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fig2: A screen of cancer cell lines with known kinase addictions proves high reliability and robustness of KISMET. (a) List of top 10 kinases as ranked by the algorithm for the JAK2-dependent cell line HEL and the BCR-ABL1-dependent cell line Ku812. (b) Thirty-six cell lines with known kinase addictions (based on inhibitor studies and/or RNAi mediated knock down of the respective kinase) were screened with KISMET. HL-60 and EOL-1 have been included twice since they have been shown to be addicted to two kinases. The graph shows the rank of the essential kinase for each cell line, as calculated by the algorithm. (c) Each column is composed of 44 dots, each of which represents the rank of the kinase indicated below for one of 44 screened cell lines. Orange or red coloured dots represent the kinase ranks of cell lines known to be addicted to the indicated kinase; white and grey dots depict kinase ranks of cell lines not known to be addicted to the indicated kinase. (d) The CALR-mutant cell line MARIMO has been screened with KISMET. Shown are the kinase ranks for the MAPK members MEK1, MEK2, ERK1, ERK2 and RAF1 in MARIMO cells as well as 12 other human myeloid cell lines. (e, f) MARIMO, HEL (JAK2V617F+) and K562 (BCR-ABL1+) cells have been used to perform 10-point dose–response assays with the MEK1/2 and ERK1/2 inhibitor AZD 6244 (e) or the MEK1/2 inhibitor PD0325901 (f). The tables below show the IC50 values for all three cell lines upon 72 h of treatment. (g) The haematopoietic human cell lines UKE-1 and SET-2 (both JAK2V617F+ MPN), HL-60 (NRAS Q61L+ AML) as well as MARIMO, HEL and K562 cells have been analysed by western blot for their MEK1/2 and ERK1/2 activation.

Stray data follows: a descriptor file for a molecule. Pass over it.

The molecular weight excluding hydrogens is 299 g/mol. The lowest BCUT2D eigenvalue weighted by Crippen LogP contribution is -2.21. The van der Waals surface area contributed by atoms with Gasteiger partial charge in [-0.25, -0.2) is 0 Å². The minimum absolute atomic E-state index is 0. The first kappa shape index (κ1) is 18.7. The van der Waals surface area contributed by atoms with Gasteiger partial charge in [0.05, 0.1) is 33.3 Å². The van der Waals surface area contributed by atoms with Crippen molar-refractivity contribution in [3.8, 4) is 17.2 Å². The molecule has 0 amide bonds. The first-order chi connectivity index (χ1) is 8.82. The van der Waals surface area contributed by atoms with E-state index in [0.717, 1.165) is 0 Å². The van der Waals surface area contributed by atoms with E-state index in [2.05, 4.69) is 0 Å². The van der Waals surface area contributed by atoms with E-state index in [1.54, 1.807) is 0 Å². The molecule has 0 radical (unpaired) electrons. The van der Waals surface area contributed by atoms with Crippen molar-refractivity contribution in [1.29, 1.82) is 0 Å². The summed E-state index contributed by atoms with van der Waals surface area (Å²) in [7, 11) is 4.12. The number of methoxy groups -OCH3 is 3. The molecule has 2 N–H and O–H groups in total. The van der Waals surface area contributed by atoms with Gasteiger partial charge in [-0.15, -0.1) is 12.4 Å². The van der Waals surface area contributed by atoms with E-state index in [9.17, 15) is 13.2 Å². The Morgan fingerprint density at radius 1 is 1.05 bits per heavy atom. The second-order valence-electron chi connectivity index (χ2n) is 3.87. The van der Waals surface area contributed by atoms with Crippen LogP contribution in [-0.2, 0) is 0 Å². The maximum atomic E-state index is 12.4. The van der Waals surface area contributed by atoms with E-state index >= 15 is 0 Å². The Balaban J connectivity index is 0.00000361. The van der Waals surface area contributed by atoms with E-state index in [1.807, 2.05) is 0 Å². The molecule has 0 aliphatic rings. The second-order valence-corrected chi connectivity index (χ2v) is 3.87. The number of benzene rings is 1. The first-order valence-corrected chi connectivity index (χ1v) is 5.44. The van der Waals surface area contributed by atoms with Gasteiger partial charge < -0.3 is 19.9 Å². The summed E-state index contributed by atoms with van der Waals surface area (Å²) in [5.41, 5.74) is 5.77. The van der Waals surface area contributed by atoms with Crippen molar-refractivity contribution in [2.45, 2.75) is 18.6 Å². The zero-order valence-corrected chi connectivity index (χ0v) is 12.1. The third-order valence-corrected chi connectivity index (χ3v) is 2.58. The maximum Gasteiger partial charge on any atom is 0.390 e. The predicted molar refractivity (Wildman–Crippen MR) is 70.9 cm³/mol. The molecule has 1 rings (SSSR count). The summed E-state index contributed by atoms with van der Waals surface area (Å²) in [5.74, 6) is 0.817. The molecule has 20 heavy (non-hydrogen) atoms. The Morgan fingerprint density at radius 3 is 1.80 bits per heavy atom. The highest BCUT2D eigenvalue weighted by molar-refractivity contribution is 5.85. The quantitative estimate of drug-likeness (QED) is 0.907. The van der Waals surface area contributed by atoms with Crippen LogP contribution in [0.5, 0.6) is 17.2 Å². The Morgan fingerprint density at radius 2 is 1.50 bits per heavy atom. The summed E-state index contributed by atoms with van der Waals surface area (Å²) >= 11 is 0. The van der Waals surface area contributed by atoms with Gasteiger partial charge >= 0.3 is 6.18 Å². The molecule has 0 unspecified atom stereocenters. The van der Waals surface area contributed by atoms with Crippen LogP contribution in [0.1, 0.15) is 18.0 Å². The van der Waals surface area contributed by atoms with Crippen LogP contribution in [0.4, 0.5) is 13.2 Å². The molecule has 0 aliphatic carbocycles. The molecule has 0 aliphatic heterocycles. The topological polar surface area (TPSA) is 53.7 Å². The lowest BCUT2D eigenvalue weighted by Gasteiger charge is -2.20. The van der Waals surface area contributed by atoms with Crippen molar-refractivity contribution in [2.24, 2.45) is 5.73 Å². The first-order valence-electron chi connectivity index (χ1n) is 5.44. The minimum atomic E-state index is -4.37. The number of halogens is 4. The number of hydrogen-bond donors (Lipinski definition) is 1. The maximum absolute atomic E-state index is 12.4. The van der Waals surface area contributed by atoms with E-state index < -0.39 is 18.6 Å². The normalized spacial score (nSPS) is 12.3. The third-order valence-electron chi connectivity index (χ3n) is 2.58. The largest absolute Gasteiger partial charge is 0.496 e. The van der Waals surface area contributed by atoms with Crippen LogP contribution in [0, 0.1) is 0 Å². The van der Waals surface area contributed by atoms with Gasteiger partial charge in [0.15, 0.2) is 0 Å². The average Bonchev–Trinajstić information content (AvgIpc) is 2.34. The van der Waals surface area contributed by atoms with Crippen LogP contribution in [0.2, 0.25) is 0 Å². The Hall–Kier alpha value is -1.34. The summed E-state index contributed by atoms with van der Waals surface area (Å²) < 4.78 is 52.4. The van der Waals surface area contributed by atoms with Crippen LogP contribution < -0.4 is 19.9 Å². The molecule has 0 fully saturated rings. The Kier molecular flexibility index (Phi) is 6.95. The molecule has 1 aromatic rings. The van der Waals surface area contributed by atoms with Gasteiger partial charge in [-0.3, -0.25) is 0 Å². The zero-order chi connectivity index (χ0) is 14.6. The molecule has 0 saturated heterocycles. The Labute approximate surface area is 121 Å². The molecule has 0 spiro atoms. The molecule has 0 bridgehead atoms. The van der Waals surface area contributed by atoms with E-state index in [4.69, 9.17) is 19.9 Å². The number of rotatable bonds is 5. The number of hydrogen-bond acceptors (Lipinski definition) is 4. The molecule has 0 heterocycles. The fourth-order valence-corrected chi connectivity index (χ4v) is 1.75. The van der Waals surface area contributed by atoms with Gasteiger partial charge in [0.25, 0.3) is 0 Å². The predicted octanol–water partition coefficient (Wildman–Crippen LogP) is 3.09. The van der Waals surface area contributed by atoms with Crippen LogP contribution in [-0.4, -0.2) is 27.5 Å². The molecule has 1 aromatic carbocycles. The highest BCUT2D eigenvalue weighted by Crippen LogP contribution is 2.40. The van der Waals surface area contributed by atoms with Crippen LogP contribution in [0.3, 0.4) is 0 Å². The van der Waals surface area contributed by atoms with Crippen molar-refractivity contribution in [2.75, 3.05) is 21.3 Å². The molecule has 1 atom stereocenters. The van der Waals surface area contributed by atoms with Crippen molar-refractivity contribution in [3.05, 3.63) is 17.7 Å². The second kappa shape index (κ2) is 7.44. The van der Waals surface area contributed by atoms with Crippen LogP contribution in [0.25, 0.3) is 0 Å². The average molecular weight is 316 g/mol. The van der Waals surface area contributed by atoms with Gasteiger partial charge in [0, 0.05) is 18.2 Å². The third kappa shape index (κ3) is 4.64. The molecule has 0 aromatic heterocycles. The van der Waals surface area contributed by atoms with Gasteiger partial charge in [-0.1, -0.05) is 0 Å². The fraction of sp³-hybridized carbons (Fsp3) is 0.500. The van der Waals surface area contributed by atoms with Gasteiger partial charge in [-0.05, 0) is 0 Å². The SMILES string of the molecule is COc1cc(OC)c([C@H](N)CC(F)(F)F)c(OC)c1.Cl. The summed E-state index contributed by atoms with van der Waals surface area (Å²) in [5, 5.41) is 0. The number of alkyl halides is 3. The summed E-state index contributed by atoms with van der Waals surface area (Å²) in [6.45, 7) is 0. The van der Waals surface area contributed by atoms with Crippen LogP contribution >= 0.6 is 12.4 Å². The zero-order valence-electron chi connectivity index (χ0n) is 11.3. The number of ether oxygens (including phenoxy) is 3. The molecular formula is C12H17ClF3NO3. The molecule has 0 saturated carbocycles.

Mentions: To validate KISMET, we initially focused on six cell lines known to be dependent on either the JAK2V617F mutation (UKE-1, HEL and SET-2)31 or the BCR-ABL1 fusion (Ku812, K562 and LAMA84).32 For HEL and Ku812 the top 10 kinases ranked by their kinase score are shown in Figure 2a. KISMET ranked JAK2 at position 1, 2 and 2 in the three JAK2V617F mutant cell lines and ABL1 at position 1 in all three BCR-ABL1-positive cell lines (Supplementary Figures S2A and B). The complete kinase ranking of all cell lines is shown in Supplementary Data Set S2.


A novel signalling screen demonstrates that CALR mutations activate essential MAPK signalling and facilitate megakaryocyte differentiation